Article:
Women who think that men are dangerous to their children prefer less masculine male faces, according to new research from the University of St Andrews.
The study, carried out by scientists at the University’s School of Psychology and Neuroscience Perception Lab, found that the more women agree with the statement “men are dangerous to their children”, the more they preferred feminine male partners.
The work, published this week by the journal Evolution and Human Behavior, is the first to find that women’s face preferences are influenced by experiences and perceptions of violence.
The study measured the preferences of men and women from the capital city of Colombia, Bogota, and surrounding small towns and also asked them several questions related to health, access to media, education, and exposure to violence.
Colombia was chosen as the test site because it is one of the most violent nations in the world; in 2012, its homicide rate per 100,000 inhabitants was 30.8 compared to 1.0 in the UK.
The research was carried out by scientists Martha Lucia Borras-Guevara, Dr Carlota Batres and Professor David Perrett.
Martha Lucia Borras-Guevara, who led the research, said: “We found that men and women who strongly believed that men are dangerous to their children preferred less masculine male faces, although this effect was only significant for women.”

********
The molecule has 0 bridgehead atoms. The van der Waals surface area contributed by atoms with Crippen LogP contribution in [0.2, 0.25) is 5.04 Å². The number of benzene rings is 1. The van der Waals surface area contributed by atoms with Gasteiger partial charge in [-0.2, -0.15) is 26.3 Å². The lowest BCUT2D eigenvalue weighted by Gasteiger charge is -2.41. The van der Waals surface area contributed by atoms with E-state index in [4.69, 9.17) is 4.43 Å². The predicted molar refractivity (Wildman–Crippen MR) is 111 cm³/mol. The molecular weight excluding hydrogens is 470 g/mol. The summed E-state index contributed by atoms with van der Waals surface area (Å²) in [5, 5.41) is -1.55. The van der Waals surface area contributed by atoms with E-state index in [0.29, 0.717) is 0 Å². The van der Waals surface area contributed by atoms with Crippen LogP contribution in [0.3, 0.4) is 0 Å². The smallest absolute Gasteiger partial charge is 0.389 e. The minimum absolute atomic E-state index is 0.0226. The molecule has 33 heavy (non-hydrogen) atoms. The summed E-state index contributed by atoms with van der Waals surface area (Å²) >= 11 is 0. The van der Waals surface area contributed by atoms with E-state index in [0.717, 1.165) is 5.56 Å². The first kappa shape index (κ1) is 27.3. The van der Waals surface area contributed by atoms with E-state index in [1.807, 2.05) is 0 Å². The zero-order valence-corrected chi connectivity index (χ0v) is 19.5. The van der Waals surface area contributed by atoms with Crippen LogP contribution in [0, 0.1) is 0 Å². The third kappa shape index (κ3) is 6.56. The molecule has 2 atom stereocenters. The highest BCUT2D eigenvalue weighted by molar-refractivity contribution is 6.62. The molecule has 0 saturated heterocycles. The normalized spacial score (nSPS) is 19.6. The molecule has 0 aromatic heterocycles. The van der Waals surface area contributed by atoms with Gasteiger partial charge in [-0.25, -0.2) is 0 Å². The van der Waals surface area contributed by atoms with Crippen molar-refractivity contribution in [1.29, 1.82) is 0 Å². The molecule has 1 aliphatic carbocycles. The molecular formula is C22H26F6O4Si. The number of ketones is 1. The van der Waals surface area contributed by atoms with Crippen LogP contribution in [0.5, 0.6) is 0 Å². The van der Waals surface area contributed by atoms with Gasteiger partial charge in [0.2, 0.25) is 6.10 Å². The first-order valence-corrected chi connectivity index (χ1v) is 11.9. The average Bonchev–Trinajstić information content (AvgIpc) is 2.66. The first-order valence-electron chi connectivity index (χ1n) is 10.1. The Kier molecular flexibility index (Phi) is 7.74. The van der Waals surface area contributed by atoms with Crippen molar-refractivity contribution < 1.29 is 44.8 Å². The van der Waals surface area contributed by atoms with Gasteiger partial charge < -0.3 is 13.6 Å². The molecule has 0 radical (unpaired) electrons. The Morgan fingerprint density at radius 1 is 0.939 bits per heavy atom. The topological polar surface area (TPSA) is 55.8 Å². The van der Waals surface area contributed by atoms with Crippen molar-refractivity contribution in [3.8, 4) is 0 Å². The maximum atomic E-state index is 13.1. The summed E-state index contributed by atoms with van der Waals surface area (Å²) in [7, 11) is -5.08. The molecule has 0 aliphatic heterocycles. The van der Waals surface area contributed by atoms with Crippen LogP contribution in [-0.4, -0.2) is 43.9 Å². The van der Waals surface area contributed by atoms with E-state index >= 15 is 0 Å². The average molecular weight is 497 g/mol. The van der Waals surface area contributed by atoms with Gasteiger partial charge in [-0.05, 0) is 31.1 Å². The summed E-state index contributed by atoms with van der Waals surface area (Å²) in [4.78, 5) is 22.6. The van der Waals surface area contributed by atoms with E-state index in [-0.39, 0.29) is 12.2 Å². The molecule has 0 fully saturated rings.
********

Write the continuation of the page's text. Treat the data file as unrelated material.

“We might have only found a significant effect for women’s preferences since women, relative to men, invest more time and energy in their offspring, hence there would be a strong selective pressure to recognise any facial cues in men that relate to a violent or dangerous disposition.”
Previous studies have suggested that masculine men may be effective protectors for women when they feel at risk. However, these studies have ignored the fact that when women prefer a more masculine man, they may also put themselves at risk of increased antagonistic behaviours in the context of a romantic relationship.
Dr Carlota Batres said: “More masculine men have been found to be more aggressive and therefore, in places where partner violence is high, women would benefit from preferring more feminine male partners.”
The study also found that thinking that men are dangerous to their children explained significantly more of the variation in women’s masculinity preferences than education, health, and access to media.
Professor David Perrett, who runs the Perception Lab, said: “These findings hint at different effects of domestic violence and/or violence outside the home on masculinity preferences. Moreover, these preferences may reflect women’s strategy to avoid male violence, demonstrating that exposure to violence influences who we find attractive.”
Notes to news editors
The paper ‘Aggressor or protector? Experiences and perceptions of violence predict preferences for masculinity’ is published by the journal Evolution and Human Behavior.
Image caption: Men’s facial averages (25 faces, average age 25, from Bogota and nearby towns): (left) Colombian, (centre) rural Salvadoran and (right) European.
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